Friday, April 2, 2010

The Prince of Nothing [Cover Art]

Everyone says not to judge a book by its cover, but I'm not sure how you're supposed to avoid doing that. I can think of quite a few books for which cover art made a large part of the experience for me, and I'm not just talking about ultra-deluxe Subterranean editions. One example of absolutely excellent cover art is, for me, the original Prince of Nothing covers, especially The Darkness That Comes Before:

I love the combination of history (the buildings on the bottom), character (notice the lack of a hood), and, most of all, an incredibly exotic feel. Now, I can't really rationalize most of those, but the cover art was a big part of why I first picked up The Darkness That Comes Before. All artwork obviously doesn't have to do that much for me, but I prefer it when it doesn't do the opposite. Unfortunately, that seems to be precisely Bakker's new (Croatian) angle. Stealing ever so gracefully from the Blog of the Fallen, I present to you what is quite possibly the worst set of covers that I've ever seen:

Or, perhaps even worse, this:

I especially like how Esmi is evidently so bored by the fight that she's busy falling asleep. Or how, in the first one, the barbarians are being battered back by the dust cloud caused by the dragon Kelhus is flying on. Well, okay, he's not actually flying on the dragon, but I'll be damned if it doesn't look like he is. Oh, and I like his glowing eyes and nose.

I don't think I can imagine two images that less convey the feeling of the text inside. Prince of Nothing is somber, dark and complex. This is none of those. I've got to say, I don't think I would've been all that motivated towards a purchase based on those.


  1. I know, those covers are just appalling and totally inappropriate for the material inside. I picked up Bakker for the first time, totally ignorant of what it was about (I saw it at a library), because the US (or maybe it was the UK) hardback cover for The Warrior-Prophet looked absolutely fascinating.

    I've got to ask - why is it that fantasy books have such awful covers? Is there some incredibly powerful Cover-Artist Union in the fantasy literature publishing business that must be appeased?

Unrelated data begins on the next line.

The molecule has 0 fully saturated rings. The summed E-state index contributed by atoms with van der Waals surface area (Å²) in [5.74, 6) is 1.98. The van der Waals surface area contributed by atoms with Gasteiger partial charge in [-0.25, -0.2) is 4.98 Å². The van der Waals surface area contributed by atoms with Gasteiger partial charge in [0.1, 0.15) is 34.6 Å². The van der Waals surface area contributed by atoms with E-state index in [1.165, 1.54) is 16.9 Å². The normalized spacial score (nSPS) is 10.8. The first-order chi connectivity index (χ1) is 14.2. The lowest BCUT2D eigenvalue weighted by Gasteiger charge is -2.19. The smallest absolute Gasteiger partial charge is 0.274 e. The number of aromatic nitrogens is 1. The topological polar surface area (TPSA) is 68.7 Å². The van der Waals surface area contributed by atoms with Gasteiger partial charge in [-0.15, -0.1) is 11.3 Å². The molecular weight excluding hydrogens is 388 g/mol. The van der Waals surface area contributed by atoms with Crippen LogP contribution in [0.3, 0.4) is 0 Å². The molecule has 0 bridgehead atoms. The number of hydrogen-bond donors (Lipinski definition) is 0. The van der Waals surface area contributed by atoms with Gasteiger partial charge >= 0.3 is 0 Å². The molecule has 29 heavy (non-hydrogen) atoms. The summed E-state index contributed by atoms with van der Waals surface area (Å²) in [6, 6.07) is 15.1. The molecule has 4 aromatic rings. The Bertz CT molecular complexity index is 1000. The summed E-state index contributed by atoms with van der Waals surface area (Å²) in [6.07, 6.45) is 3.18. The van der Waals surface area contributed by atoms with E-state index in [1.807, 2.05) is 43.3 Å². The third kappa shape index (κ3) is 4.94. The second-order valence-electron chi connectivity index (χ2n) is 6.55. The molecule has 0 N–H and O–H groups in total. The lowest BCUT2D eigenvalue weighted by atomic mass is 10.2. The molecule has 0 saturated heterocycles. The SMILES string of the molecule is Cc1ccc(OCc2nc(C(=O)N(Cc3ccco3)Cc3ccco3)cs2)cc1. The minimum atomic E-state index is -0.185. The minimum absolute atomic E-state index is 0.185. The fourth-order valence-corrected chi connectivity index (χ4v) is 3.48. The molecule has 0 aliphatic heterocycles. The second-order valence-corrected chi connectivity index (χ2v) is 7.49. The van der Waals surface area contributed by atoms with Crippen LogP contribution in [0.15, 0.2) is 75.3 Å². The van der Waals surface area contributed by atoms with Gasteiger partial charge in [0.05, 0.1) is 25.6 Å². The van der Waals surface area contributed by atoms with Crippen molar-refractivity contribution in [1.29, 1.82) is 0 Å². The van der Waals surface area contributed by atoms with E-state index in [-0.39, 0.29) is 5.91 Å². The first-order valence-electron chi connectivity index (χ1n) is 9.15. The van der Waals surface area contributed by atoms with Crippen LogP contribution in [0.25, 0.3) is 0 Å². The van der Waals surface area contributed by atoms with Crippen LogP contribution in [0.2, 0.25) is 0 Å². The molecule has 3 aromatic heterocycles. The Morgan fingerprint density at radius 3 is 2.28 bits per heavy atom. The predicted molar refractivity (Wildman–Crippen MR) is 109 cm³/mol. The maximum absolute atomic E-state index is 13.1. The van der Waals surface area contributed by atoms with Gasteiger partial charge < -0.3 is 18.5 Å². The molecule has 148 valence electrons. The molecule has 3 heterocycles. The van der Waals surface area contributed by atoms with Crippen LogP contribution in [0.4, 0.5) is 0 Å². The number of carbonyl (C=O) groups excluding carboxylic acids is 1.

2. You know, for most bad covers, it still makes sense to me. Your standard hooded guy cover, for instance, is sickeningly bland...but it sells. Alright, I guess I can, if not accept, at least understand that. But something like this? What on earth is the rational behind it? Are they seriously assuming that someone is going to see a poorly drawn Kelhus throwing lightening, while Esmi sleeps and some dudes fly around, and that guy's going to realize that s/he HAS TO HAVE THIS BOOK? Somehow, I'm not seeing it.

    Ah well. At least these are better than, say, the Wheel of Time originals. You can at least laugh at these.

  3. I am another that bought Bakker's book purely on the cover. The cover sucked me in and the back blurb sold me. Never had this happen to me before.

  4. I have the Croatian version bought and the pictures look far, far better on the book then they do on a PC (where I admit they look ridiculous ^_^;).

  5. Fairly old post, but...i cant resist. Guys, for real? The 2nd picture is Cnaiur holding his chorae with Baiut behind him (about to be immolated), its from the begining of the first book, end of The Battle of Kyuth (Conphass nansur versus Scylvendy), the black robed man is not Kellhus but an Imperial Saik sorcerer. The last picture portrays Esmi and Achamian who is about to attack overwhelming odds, the traitorous nansur army coming to attack their inrithi brethren while they fight with Kianen for Shimeh (end of book three first trilogy), again, the black robed sorcerers are of Imperial Saik. Last but not least, Esmenet is not fucking bored, she is terrified of what shes witnessing (yap, they made love in those ruins a while ago, shes emotionally peaked .-) P.S. i agree, those illustrations give the books no justice, quite poorly drawn and tasteless scene selection